The United States on Wednesday played down expectations of any breakthrough from the first trip by a U.S. Secretary of State to China in five years, after a tense call with China’s foreign minister ahead of Antony Blinken’s visit to Beijing next week.
Chinese foreign minister Qin Gang urged the United States to stop meddling in its affairs and harming its security in a call with Blinken on Wednesday, and said it should respect China’s core concerns to arrest declining relations between the superpowers, China’s foreign ministry said.
U.S. officials said Blinken would push to establish open communication channels to ensure competition with the Chinese does not spiral into conflict.
“We’re not going to Beijing with the intent of having some sort of breakthrough or transformation in the way that we deal with one another,” Daniel Kritenbrink, the State Department’s top diplomat for East Asia, told reporters in a briefing call.
“We’re coming to Beijing with a realistic, confident approach and a sincere desire to manage our competition in the most responsible way possible,” he said.
Kritenbrink said he expected Blinken would “reiterate America’s abiding interest in the maintenance of peace and stability across the Taiwan Strait” and also discuss the situation in Ukraine.
Blinken’s long-delayed visit is aimed at stabilizing relations between the world’s two largest economies and strategic rivals. Ties have deteriorated across the board and raised concerns they might one day clash militarily over the self-ruled island of Taiwan, which China claims as its own,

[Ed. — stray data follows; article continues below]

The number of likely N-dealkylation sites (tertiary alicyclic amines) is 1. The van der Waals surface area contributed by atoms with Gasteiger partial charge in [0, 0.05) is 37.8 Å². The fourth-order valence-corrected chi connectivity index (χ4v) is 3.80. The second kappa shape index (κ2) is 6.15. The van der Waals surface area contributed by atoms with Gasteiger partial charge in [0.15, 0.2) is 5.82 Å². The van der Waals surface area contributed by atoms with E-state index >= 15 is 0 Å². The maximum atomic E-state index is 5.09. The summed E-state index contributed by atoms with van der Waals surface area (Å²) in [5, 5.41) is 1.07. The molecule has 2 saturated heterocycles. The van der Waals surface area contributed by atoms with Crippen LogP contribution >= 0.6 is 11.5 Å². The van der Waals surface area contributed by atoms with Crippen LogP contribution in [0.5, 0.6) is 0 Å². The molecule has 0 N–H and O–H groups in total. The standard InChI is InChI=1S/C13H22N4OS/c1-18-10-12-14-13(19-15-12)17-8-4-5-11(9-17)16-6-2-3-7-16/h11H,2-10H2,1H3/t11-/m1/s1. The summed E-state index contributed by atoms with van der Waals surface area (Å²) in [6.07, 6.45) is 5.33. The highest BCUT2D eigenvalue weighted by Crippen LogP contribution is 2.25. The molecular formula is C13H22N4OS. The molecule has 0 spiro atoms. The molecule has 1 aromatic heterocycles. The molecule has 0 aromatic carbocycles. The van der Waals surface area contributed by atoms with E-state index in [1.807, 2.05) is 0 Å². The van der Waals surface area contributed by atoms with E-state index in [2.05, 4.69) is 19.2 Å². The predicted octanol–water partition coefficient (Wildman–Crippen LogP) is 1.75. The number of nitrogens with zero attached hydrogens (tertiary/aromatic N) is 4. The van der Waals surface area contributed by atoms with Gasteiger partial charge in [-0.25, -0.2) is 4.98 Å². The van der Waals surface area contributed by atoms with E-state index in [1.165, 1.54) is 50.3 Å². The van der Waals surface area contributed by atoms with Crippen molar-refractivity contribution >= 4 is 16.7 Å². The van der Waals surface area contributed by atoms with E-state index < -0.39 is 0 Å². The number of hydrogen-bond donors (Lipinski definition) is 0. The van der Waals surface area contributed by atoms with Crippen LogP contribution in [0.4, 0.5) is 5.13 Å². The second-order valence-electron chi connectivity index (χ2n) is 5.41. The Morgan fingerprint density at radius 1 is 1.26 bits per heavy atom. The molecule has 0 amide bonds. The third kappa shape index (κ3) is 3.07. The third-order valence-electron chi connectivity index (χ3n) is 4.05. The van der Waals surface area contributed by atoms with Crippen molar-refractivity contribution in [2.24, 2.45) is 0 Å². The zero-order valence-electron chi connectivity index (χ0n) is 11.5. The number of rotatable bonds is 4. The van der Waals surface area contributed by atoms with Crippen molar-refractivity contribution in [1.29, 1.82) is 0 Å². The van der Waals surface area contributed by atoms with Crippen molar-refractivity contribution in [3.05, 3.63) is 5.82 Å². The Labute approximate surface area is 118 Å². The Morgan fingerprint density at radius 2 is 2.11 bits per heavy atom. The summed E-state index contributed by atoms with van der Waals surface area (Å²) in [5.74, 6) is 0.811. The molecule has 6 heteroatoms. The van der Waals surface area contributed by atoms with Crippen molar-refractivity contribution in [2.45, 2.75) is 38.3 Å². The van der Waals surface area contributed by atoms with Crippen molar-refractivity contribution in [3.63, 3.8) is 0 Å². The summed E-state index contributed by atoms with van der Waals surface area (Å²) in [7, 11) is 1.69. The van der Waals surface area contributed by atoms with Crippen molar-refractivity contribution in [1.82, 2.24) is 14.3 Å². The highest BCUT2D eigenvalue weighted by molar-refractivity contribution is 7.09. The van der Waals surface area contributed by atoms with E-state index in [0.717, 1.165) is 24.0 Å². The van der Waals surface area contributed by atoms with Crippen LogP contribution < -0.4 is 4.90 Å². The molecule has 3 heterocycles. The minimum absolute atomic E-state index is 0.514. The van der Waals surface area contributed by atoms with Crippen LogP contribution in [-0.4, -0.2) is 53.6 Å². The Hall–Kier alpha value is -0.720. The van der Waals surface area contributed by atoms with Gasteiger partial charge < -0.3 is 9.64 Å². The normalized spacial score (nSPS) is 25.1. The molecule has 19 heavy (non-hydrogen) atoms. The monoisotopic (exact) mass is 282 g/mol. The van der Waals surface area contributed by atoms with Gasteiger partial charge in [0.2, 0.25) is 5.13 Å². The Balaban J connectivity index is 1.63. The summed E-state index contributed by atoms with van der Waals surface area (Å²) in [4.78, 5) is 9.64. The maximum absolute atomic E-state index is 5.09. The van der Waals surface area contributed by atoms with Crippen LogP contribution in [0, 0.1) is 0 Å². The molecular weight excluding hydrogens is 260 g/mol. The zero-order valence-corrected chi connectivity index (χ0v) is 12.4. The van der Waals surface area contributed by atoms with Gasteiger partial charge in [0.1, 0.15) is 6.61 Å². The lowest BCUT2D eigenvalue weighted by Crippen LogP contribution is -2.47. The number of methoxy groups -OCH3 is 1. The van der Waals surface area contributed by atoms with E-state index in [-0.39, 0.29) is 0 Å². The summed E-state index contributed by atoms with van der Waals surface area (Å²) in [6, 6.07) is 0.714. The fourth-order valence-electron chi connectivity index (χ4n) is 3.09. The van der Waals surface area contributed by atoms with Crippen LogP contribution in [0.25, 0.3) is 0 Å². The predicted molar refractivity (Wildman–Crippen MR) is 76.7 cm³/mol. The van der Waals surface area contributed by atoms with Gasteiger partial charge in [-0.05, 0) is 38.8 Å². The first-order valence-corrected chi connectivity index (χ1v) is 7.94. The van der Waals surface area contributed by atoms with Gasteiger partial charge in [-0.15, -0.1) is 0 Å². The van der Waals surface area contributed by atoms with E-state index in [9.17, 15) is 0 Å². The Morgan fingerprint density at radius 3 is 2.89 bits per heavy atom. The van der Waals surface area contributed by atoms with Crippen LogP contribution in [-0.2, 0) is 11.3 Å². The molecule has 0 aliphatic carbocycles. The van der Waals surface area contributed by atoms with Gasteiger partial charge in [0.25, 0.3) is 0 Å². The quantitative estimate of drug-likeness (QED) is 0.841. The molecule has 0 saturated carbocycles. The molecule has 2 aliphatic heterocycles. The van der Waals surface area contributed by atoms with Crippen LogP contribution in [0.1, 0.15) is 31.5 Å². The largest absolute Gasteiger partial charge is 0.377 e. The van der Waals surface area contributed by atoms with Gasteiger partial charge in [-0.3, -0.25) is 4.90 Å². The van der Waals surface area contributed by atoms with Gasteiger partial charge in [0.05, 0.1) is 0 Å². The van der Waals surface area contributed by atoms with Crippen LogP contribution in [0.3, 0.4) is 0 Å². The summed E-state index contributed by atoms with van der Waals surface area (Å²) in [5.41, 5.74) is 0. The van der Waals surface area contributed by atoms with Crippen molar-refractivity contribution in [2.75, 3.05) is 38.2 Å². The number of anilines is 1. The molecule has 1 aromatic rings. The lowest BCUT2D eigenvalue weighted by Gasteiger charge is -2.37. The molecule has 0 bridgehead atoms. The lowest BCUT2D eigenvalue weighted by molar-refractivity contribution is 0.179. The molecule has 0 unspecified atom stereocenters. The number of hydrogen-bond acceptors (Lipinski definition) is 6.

The two sides are also at odds over trade, U.S. efforts to hold back China’s semiconductor industry and human rights issues.
Having postponed a February trip after a suspected Chinese spy balloon flew over U.S. airspace, Blinken is set to become the highest-ranking U.S. government official to visit China since President Joe Biden took office in January 2021.
A primary objective for Blinken will be “candid, direct and constructive” discussions with China, Kritenbrink said but cautioned about the prospect of progress.
“There will be a substantive and productive agenda that we’ll have before us, but, again, the objective is to focus on those top-line goals, not necessarily to produce a long list of deliverables,” he said.
One alarming aspect of the sour ties has been Beijing’s reluctance to have an open military-to-military dialogue with Washington, despite repeated U.S. attempts.
White House Indo-Pacific Coordinator Kurt Campbell said in the same call that Washington has an interest in setting up crisis communication mechanisms to reduce conflict risk.
“I believe Secretary Blinken will advocate strongly that these lines of communication are necessary. They are how mature, strong militaries interact and the stakes are just too high to avoid these critical lines of communication,” he said.
Blinken is scheduled to travel to China and Britain between June 16 and June 21, the State Department said. Chinese state media said he was due to visit China on June 18-19.
The two sides did not say which Chinese officials Blinken would meet.
Visits by U.S. officials and lawmakers to Taiwan have magnified U.S.-China tensions.
“Since the beginning of the year, Sino-U.S. relations have encountered new difficulties and challenges, and the responsibility is clear,” Qin told Blinken, according to the Chinese foreign ministry’s readout.
The United States should “stop interfering in China’s internal affairs, and stop harming China’s sovereignty, security and development interests in the name of competition,” Qin added.